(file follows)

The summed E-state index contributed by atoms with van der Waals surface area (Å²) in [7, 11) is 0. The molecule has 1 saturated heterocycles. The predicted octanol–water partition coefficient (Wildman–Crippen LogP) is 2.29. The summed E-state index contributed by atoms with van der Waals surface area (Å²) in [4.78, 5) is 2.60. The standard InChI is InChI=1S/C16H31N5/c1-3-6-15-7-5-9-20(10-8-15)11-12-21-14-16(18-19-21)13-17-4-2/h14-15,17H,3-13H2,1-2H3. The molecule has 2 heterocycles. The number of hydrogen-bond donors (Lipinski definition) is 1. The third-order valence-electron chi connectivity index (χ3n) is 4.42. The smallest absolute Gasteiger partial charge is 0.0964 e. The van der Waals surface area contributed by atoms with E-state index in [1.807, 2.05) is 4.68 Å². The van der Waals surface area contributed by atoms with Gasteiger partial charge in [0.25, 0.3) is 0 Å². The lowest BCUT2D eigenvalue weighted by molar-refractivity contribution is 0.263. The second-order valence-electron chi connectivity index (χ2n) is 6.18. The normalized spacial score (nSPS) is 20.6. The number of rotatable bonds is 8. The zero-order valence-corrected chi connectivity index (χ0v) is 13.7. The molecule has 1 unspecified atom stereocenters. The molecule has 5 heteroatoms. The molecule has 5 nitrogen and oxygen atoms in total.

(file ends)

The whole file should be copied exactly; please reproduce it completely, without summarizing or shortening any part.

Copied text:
The summed E-state index contributed by atoms with van der Waals surface area (Å²) in [7, 11) is 0. The molecule has 1 saturated heterocycles. The predicted octanol–water partition coefficient (Wildman–Crippen LogP) is 2.29. The summed E-state index contributed by atoms with van der Waals surface area (Å²) in [4.78, 5) is 2.60. The standard InChI is InChI=1S/C16H31N5/c1-3-6-15-7-5-9-20(10-8-15)11-12-21-14-16(18-19-21)13-17-4-2/h14-15,17H,3-13H2,1-2H3. The molecule has 2 heterocycles. The number of hydrogen-bond donors (Lipinski definition) is 1. The third-order valence-electron chi connectivity index (χ3n) is 4.42. The smallest absolute Gasteiger partial charge is 0.0964 e. The van der Waals surface area contributed by atoms with E-state index in [1.807, 2.05) is 4.68 Å². The van der Waals surface area contributed by atoms with Gasteiger partial charge in [0.25, 0.3) is 0 Å². The lowest BCUT2D eigenvalue weighted by molar-refractivity contribution is 0.263. The second-order valence-electron chi connectivity index (χ2n) is 6.18. The normalized spacial score (nSPS) is 20.6. The number of rotatable bonds is 8. The zero-order valence-corrected chi connectivity index (χ0v) is 13.7. The molecule has 1 unspecified atom stereocenters. The molecule has 5 heteroatoms. The molecule has 5 nitrogen and oxygen atoms in total.